Part 4. Information About Your Residence
In Part 4, USCIS wants to know all the places you have lived in the past 5 years. This is, in part, so that they can establish your eligibility to apply for naturalization.
Start by listing your current residence and the dates you have live there. If you have not lived at your current address for the entire 5 year period, you must list the other places you have lived and the dates you lived there in the following areas.
If you would like to receive your mail at a different address, list that address under “Mailing Address.”
Part 5. Information About Your Parents
Part 5 focuses on your parents and whether either of them are U.S. citizens.
You do not need to fill out the information about your parent such as their name and date of birth unless they are a citizen of the United States.
If either of your parents are a U.S. citizen, you may already be a U.S. citizen and do not need to fill out this application. If this is the case, you may wish to discuss your situation with an attorney before taking more time on this application.
Part 6. Information for Criminal Records Check
As you probably already know, USCIS is serious about conducting background checks because they are responsible for protecting the United States and its citizens from violent immigrants. This section asks you some specific questions about your appearance and race to assist USCIS in conducting a background check.
Part 7. Information About Your Employment and Schools You Attended
If you have worked or attended school in the past 5 years, you must enter that information in this section. Fill in your most recent employment or school first. If you are unemployed or have been unemployed during the 5 year time period, you may let USCIS know in this section.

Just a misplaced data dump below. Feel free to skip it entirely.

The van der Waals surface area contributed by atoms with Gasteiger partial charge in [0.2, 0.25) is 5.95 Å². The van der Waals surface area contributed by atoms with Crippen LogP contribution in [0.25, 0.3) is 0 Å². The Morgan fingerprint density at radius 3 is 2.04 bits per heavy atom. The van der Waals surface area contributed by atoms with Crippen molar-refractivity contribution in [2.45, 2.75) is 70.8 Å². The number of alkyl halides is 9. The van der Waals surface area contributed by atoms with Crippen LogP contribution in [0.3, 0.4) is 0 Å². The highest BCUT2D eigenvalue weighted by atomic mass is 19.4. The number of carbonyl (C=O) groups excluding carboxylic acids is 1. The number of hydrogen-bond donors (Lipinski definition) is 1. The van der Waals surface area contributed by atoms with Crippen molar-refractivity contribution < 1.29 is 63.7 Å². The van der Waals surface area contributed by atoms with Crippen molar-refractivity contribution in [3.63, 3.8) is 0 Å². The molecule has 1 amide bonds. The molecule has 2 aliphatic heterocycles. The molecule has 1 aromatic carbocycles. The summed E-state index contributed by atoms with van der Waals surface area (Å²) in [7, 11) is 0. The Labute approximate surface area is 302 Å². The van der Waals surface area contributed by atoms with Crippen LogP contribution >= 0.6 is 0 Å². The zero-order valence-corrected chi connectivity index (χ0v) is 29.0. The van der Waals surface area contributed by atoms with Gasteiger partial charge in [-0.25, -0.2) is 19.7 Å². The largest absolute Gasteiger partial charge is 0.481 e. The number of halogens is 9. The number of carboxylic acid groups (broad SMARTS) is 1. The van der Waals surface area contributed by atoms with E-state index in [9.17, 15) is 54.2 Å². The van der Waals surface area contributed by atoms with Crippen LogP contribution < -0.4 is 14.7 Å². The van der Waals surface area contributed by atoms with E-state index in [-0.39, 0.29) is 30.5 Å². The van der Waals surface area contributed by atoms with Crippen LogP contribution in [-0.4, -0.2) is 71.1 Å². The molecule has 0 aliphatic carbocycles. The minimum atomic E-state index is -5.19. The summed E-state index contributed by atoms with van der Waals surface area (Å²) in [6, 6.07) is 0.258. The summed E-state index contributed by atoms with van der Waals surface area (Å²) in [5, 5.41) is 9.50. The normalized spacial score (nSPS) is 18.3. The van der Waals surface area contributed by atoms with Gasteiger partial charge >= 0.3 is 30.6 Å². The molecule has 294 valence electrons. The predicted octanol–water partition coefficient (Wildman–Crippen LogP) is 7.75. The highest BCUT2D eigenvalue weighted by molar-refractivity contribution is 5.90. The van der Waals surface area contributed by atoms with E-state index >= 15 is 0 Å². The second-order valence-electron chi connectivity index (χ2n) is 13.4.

Status as an employee or student should not affect most applications. USCIS is simply verifying information about you and your whereabouts during the last five years.
Part 8. Time Outside the United States
Any trips of more than 24 hours that you have spent outside of the the United States in the past 5 years must be entered in this section. USCIS want to make sure that you spent most of your time in the United States and not in other countries, especially since the basis of your eligibility requires that you spend a certain amount of time in the United States as a permanent resident.
Part 9. Information About Your Marital History
Part 9 contains questions about your marital status, current and past. If you check the “Single, never married” box in Question 1, you do not have to worry about the rest of this section because it is for people who have been married before.
Just write “0” in the box on Question 3 and move on to Part 10.
However, if you check any other option in Question 1, you must identify whether your spouse is in the army and how many times you have been married on Questions 2 and 3, respectively.
Next, on Question 4, you must provide information about your current spouse, including their name, date of birth, date you were married, and address.
If your current spouse is a U.S. citizen, check “Yes” on Question 5 and go to the next question.
If your current spouse is not a U.S. citizen, move on to Question 7. Depending on whether your spouse is a U.S. citizen or not, you must answer Question 6 or Question 7, not both.
Question 8 asks about your spouse’s previous marriages and Question 9 asks about your previous marriages.
USCIS wants to know about you and your spouse’s previous marriages to ensure that you are only married to one person. Being married to multiple people at the same time may result in a denial of your citizenship application and cancellation of your green card.